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Usage examples for phoenician

  1. " Envy alone can reproach them for their industry and enterprise, for the activity of the Hellenes has improved upon the example set by them and their Phoenician kindred. – The Complete Historical Romances of Georg Ebers by Georg Ebers
  2. What they stood in fear of, was Tisaphernes and the Phoenician fleet of one hundred and fifty galleys, which was said to be already under sail; if those came, there remained then no hopes for the commonwealth of Athens. – Plutarch-Lives-of-the-noble-Grecians-and-Romans by Clough, Arthur Hugh
  3. Certainly the so- called Phoenician letters were familiar long before the rise of Phoenician influence. – History Of Egypt From 330 B.C. To The Present Time, Volume 12 (of 12) by S. Rappoport
  4. Of the twenty- two Phoenician letters the Greeks took but twenty- one. – The English Language by Robert Gordon Latham
  5. Of this theory, or rather conjecture, as it is unsubstantiated by the slightest proof, it is needless to take further notice than to observe that, provided the Phoenician language, as many of the truly learned have supposed and almost proved, was a dialect of the Hebrew, or closely allied to it, it were as unreasonable to suppose that the Basque is derived from it, as that the Kamschatdale and Cherokee are dialects of the Greek or Latin. – The Bible in Spain by George Borrow
  6. Now Dido the Phoenician holds him stayed with soft words, and I tremble to think how the welcome of Juno's house may issue; she will not be idle in this supreme turn of fortune. – The Aeneid of Virgil by Virgil
  7. Alexandria became partly peopled by Phoenician, Syrian, and Jewish colonists, who brought with them the methods of manufacture peculiar to their own countries, and founded workshops which soon developed into flourishing establishments. – Manual Of Egyptian Archaeology And Guide To The Study Of Antiquities In Egypt by Gaston Camille Charles Maspero
  8. The Assyrian, Babylonian, Phoenician, Hebrew, and Egyptian cultures were old before Rome was born. – Life in the Roman World of Nero and St. Paul by T. G. Tucker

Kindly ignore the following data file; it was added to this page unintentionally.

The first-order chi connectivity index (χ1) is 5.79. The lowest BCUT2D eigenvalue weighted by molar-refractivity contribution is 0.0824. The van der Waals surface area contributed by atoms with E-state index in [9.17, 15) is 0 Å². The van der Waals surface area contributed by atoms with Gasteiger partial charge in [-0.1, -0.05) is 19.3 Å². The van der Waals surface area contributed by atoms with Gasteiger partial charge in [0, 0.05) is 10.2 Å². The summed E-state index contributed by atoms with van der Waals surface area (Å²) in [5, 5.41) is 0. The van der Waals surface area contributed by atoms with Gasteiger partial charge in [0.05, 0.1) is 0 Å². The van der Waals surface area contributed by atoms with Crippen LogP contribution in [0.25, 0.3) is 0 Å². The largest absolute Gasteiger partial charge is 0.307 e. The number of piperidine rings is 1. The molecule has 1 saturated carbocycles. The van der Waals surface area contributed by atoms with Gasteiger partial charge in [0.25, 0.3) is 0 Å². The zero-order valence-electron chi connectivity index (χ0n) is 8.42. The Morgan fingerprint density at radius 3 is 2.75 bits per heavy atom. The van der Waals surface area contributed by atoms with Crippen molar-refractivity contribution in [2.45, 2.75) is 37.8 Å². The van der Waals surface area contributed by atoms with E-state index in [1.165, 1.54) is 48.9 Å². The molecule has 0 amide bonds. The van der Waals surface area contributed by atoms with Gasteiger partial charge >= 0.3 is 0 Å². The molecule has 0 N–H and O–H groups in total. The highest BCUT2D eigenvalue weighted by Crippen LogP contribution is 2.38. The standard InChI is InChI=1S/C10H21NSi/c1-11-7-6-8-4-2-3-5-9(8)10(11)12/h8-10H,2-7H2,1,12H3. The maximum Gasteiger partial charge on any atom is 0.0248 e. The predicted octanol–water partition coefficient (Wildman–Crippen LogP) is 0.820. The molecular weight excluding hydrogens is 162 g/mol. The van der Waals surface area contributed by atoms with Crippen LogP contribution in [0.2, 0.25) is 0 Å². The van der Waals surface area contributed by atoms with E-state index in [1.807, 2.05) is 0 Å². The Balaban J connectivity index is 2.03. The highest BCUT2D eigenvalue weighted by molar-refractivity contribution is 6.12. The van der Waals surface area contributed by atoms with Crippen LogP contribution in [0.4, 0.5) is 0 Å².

9. Then the Spartan took away his hands from before his face; he was looking stern, but smiled through his tears, and answered: " Phoenician, you err! – The Complete Historical Romances of Georg Ebers by Georg Ebers
  10. Phoenician colonies like Carthage, they were self- governing, and always had clauses inserted in the treaties concluded by the Republic to distinguish them from the latter. – Salammbo by Gustave Flaubert
  11. And certainly the old Phoenician Tanit always reigned there. – Saint Augustin by Louis Bertrand
  12. As early as the reign of King Solomon, ships freighted with silver sailed to Africa, and Jewish sailors in part manned the Phoenician vessels despatched to the coasts of the Red Sea to be loaded with the gold dust of Africa, whose usual name in Hebrew was Ophir, meaning gold dust. – Jewish Literature and Other Essays by Gustav Karpeles
  13. Soluntum was in the main and by origin a Phoenician town, with a Greek colouring; in 307 B. C. it was refounded for the discharged soldiers of Agathocles; later still, in Roman times, it had the rank of 'municipium'; most of its ruins are generally considered to be of Roman date and small objects found in it are also mostly Roman, and its street- plan may also be Roman. – Ancient Town-Planning by F. Haverfield
  14. A tradition of the Phoenician occupation still exists, handed down from the remote time when the sun was directly worshipped. – Furze the Cruel by John Trevena
  15. How fondly blest he seems to bear That fairest of Phoenician fair! – The Odes of Anacreon by Thomas Moore
  16. Wilson endeavours to show, in the first place, that the Aztecs were simply a branch of the American Indian race; that their manners and customs were essentially those of the more northern tribes; that the origin of the whole race was Phoenician; and that the Spanish account of early Mexico is almost wholly fabulous. – William Hickling Prescott by Harry Thurston Peck
  17. Certain scholars of the eighteenth century declared that the rock bore an account of the arrival of Phoenician sailors, blown across the Atlantic and unable or unwilling to return. – Tales Of Puritan Land Myths And Legends Of Our Own Land, Volume 4. by Charles M. Skinner
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